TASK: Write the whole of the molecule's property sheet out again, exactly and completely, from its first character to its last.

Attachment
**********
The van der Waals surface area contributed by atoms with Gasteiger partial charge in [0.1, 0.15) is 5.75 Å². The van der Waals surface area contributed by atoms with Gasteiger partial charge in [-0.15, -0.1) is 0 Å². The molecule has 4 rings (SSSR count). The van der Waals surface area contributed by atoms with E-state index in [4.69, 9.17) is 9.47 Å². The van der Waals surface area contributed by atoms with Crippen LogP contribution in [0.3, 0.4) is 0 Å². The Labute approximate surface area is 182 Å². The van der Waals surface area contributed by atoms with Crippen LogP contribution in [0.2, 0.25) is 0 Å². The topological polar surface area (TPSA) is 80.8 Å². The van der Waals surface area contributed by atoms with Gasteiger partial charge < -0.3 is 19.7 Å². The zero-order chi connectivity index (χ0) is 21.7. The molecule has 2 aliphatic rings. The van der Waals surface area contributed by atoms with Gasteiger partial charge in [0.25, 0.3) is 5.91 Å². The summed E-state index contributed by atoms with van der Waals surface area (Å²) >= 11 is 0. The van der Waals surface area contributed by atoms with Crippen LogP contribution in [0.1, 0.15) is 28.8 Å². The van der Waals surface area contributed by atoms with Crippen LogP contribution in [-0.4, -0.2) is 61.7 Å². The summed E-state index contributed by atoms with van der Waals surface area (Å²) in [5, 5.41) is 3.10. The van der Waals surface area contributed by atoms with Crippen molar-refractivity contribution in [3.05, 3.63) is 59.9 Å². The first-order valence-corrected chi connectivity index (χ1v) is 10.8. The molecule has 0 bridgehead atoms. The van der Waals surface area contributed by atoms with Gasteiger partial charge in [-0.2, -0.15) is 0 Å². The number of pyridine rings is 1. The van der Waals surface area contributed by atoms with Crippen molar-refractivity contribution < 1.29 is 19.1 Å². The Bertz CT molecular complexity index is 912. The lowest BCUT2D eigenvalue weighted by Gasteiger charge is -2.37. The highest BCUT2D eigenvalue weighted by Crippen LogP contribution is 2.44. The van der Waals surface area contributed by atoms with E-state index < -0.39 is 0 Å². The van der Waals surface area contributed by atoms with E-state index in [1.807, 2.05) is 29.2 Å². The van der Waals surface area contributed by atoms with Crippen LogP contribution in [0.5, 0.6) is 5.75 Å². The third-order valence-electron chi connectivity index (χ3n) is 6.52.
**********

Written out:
The van der Waals surface area contributed by atoms with Gasteiger partial charge in [0.1, 0.15) is 5.75 Å². The van der Waals surface area contributed by atoms with Gasteiger partial charge in [-0.15, -0.1) is 0 Å². The molecule has 4 rings (SSSR count). The van der Waals surface area contributed by atoms with E-state index in [4.69, 9.17) is 9.47 Å². The van der Waals surface area contributed by atoms with Crippen LogP contribution in [0.3, 0.4) is 0 Å². The Labute approximate surface area is 182 Å². The van der Waals surface area contributed by atoms with Crippen LogP contribution in [0.2, 0.25) is 0 Å². The topological polar surface area (TPSA) is 80.8 Å². The van der Waals surface area contributed by atoms with Gasteiger partial charge < -0.3 is 19.7 Å². The zero-order chi connectivity index (χ0) is 21.7. The molecule has 2 aliphatic rings. The van der Waals surface area contributed by atoms with Gasteiger partial charge in [0.25, 0.3) is 5.91 Å². The summed E-state index contributed by atoms with van der Waals surface area (Å²) >= 11 is 0. The van der Waals surface area contributed by atoms with Crippen LogP contribution in [0.1, 0.15) is 28.8 Å². The van der Waals surface area contributed by atoms with Crippen LogP contribution in [-0.4, -0.2) is 61.7 Å². The summed E-state index contributed by atoms with van der Waals surface area (Å²) in [5, 5.41) is 3.10. The van der Waals surface area contributed by atoms with Crippen molar-refractivity contribution in [3.05, 3.63) is 59.9 Å². The first-order valence-corrected chi connectivity index (χ1v) is 10.8. The molecule has 0 bridgehead atoms. The van der Waals surface area contributed by atoms with Gasteiger partial charge in [-0.2, -0.15) is 0 Å². The number of pyridine rings is 1. The van der Waals surface area contributed by atoms with Crippen molar-refractivity contribution < 1.29 is 19.1 Å². The Bertz CT molecular complexity index is 912. The lowest BCUT2D eigenvalue weighted by Gasteiger charge is -2.37. The highest BCUT2D eigenvalue weighted by Crippen LogP contribution is 2.44. The van der Waals surface area contributed by atoms with E-state index < -0.39 is 0 Å². The van der Waals surface area contributed by atoms with E-state index in [1.807, 2.05) is 29.2 Å². The van der Waals surface area contributed by atoms with Crippen LogP contribution in [0.5, 0.6) is 5.75 Å². The third-order valence-electron chi connectivity index (χ3n) is 6.52.